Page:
Nightfall in Monrovia and its Environs

Nightfall in Monrovia and its Environs

The Editor,

Any right thinking person or analytical reader that peruses the poem - “Nightfall in Soweto depicting insecurity, fear, and violence during the apartheid in South Africa will have no reason to doubt the similarities to what is now happening in Monrovia and some of its environs due to the prevalent of the wave of armed robbery.

According to the interpretation or assertion of the author Oswald Mtshali, it is ironical that night which supposed to bring peace or rest to man after daily activities is feared by people predominantly the blacks in Soweto. Mtshali asserted that after the heavy works during the day, the blacks see night as a period they can be relieved of their burdens.

It is this night that provides them cover to move about as they can't move freely during the day without a pass. This often causes the blacks to move illegally at night, so the law agencies also parade. The inhumane action of these law agencies (the white Police or cops) is what the poet personified as fears.

The poet also asserted that Nightfall becomes a mask for criminals, when different inhumane crimes are committed by murderers that strike down helpless victims, a victim unable to fight back in the face of a dagger. Added to this, the poet used beast to qualify the whites (Police or law enforcers) to parallel their attitude to that of beast and the helpless victims (blacks) as prey.

In other words, when nightfall is coming in Soweto, many blacks described as helpless victims’ grapples with fears of what danger might happen to them. Some may ask the silent questions or wonder. Will I be dragged, killed, brutalized, flogged, robbed etc. before my family? Will I live to see the next day?

To a large extent, the poem “Nightfall in Soweto” can be paralleled or equated to Monrovia and some of its environs in the following ways.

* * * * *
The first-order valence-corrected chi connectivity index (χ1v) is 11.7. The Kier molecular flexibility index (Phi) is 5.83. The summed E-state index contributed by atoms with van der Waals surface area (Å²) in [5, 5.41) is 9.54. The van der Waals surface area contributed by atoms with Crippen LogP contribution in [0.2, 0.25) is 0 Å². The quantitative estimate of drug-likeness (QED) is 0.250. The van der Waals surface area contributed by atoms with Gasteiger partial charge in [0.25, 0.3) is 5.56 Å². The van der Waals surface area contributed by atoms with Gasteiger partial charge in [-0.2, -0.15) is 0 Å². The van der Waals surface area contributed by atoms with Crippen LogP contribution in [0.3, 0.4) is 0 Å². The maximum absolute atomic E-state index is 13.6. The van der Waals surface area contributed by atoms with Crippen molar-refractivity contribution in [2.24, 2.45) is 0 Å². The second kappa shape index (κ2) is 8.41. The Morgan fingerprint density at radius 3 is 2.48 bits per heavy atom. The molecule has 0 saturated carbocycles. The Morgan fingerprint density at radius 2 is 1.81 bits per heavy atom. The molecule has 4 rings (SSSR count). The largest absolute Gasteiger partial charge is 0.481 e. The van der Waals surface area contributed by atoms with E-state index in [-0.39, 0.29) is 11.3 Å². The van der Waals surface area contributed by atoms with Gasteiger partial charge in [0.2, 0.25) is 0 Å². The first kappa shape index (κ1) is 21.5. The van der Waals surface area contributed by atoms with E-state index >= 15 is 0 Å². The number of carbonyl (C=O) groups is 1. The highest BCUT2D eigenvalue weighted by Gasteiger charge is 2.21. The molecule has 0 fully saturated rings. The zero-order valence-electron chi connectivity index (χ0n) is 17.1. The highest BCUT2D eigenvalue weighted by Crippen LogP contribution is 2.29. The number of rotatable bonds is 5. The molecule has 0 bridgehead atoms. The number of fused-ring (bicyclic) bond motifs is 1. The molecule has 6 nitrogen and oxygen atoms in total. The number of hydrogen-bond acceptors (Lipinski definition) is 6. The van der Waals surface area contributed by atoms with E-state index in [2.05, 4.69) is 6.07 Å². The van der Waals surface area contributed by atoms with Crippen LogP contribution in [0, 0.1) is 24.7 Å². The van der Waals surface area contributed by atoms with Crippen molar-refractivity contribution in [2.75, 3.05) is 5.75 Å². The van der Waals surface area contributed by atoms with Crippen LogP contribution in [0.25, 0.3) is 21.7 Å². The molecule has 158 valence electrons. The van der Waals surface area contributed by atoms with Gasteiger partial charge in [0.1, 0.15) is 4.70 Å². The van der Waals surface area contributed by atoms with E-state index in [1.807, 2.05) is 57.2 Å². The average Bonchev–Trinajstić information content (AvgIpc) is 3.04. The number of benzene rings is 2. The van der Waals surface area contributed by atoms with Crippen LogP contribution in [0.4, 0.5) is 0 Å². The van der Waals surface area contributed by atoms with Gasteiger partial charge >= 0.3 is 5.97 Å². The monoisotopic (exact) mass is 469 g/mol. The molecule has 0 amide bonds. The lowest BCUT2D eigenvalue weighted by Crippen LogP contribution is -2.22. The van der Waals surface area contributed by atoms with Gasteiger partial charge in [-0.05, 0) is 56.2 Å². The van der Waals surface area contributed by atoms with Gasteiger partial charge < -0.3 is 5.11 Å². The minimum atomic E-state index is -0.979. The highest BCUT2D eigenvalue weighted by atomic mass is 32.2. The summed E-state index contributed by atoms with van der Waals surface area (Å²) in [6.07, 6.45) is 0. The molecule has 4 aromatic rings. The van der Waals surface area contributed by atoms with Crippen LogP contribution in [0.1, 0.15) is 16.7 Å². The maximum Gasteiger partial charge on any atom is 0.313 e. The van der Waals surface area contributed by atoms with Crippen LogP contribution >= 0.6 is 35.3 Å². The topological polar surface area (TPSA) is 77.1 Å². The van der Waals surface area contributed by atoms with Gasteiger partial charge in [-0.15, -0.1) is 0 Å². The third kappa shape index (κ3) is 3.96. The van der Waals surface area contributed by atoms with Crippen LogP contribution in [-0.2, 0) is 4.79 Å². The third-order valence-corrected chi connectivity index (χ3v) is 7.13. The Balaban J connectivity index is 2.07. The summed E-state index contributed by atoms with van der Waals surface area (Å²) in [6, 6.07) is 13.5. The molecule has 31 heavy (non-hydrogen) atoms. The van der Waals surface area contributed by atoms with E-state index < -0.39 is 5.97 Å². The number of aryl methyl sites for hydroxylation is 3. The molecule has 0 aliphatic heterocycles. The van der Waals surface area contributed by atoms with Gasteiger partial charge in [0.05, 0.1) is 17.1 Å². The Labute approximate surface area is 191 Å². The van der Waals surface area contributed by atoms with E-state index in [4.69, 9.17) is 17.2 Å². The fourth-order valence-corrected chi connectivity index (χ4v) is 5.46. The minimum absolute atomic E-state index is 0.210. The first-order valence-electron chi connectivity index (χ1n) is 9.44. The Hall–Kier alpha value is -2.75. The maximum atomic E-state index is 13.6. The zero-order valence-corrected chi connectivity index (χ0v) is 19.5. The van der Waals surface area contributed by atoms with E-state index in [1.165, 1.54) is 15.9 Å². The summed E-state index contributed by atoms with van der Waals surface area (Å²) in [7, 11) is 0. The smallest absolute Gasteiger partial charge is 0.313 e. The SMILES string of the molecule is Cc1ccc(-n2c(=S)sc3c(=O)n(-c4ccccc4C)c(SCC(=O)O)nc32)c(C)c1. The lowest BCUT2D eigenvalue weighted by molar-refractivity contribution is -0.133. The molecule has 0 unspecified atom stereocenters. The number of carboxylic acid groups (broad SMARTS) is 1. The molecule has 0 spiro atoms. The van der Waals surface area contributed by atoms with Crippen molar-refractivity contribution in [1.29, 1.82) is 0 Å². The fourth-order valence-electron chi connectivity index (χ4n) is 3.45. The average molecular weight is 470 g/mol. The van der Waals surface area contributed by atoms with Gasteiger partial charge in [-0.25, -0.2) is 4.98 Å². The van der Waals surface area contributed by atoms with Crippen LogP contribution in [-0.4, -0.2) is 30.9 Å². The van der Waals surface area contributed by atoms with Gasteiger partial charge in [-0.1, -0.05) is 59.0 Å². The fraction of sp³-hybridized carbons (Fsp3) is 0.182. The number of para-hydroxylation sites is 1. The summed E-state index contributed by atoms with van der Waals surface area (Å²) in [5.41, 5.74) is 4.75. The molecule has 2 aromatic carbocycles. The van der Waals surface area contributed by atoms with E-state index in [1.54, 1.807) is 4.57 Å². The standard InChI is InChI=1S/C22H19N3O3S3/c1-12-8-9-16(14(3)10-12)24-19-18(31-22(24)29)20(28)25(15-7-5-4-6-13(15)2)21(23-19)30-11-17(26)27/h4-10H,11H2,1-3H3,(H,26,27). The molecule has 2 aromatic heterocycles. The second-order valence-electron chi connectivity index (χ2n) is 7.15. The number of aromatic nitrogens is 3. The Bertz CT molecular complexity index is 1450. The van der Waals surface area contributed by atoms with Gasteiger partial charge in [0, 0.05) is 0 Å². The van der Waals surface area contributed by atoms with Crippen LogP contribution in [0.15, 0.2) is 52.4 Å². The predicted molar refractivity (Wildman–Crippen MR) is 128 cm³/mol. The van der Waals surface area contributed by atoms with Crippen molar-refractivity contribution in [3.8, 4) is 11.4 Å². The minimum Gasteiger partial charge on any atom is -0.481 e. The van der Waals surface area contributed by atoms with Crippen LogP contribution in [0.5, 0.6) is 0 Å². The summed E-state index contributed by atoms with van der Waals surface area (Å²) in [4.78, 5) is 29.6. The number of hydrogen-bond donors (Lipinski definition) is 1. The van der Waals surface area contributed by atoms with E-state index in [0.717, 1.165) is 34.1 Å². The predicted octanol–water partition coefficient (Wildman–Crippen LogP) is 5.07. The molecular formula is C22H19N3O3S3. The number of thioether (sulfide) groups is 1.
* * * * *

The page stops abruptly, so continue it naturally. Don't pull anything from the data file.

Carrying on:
To begin with, just how many blacks in Soweto harbored fears when nightfall is coming because of the attitude of the beast, so it is with many people in Monrovia and some of its environs harbor the same fear because of armed robbery attacks similar to beast used in the poem. Without empirical evidence, it worth being asserted that when nightfall is coming, many people driven by fears in Monrovia, Paynesville, Brewerville, RIA highway, ELWA community, central Monrovia etc. wonder about armed robbery attack on their family. Some if not all have sleepless night.

Secondly, who are the preys or helpless victims? In the corridor of the author’s mind, it can be discerned that helpless victims are people unable to protect themselves against the barbaric act of the beast (the white cops). These are people struggling to build their lives. Similar to Monrovia and some of its environs, most of the victims of armed robbery attack are people unable to protect themselves. They are people struggling to build their lives.

They are not official of government protected or rarely attacked by armed robbers on average. They are people that harbor fears of becoming helpless victims. They are also the ones that go to bed with fears and wake up with praises and gratitude to God’s protection during the night. They are some of the ones that have sleepless night just to keep watch as the only means of protection available to them.

Thirdly is the line “I quake at his deafening knock at the door” In this line, the poet refers to how the helpless victims (the blacks) tremble at the booming knock of their doors by the Police (whites cops). Similar to Liberia, no victims of armed robbery in their right thinking mind will deny being tremble at the booming of their doors by armed robbers. The only difference is the Police that is not applicable to Liberia situation.

Finally is the poet assertion “Nightfall becomes a mask for criminals.” Of course in the case of Monrovia and some of its environs, can any right thinking person whether directly or indirectly affected by armed robbery refute this assertion that also characterized Soweto during the apartheid era? Another similarity is mask often worn to hide the facial identity of armed robbers in Monrovia and some of its environs.

As a wrap up, the peaceful setting that supposed to be enjoyed by people in Monrovia and some of its environs are now being forcefully invaded by the dreadful effects (armed robbery) of nightfall.

Ambrues M. Nebo,
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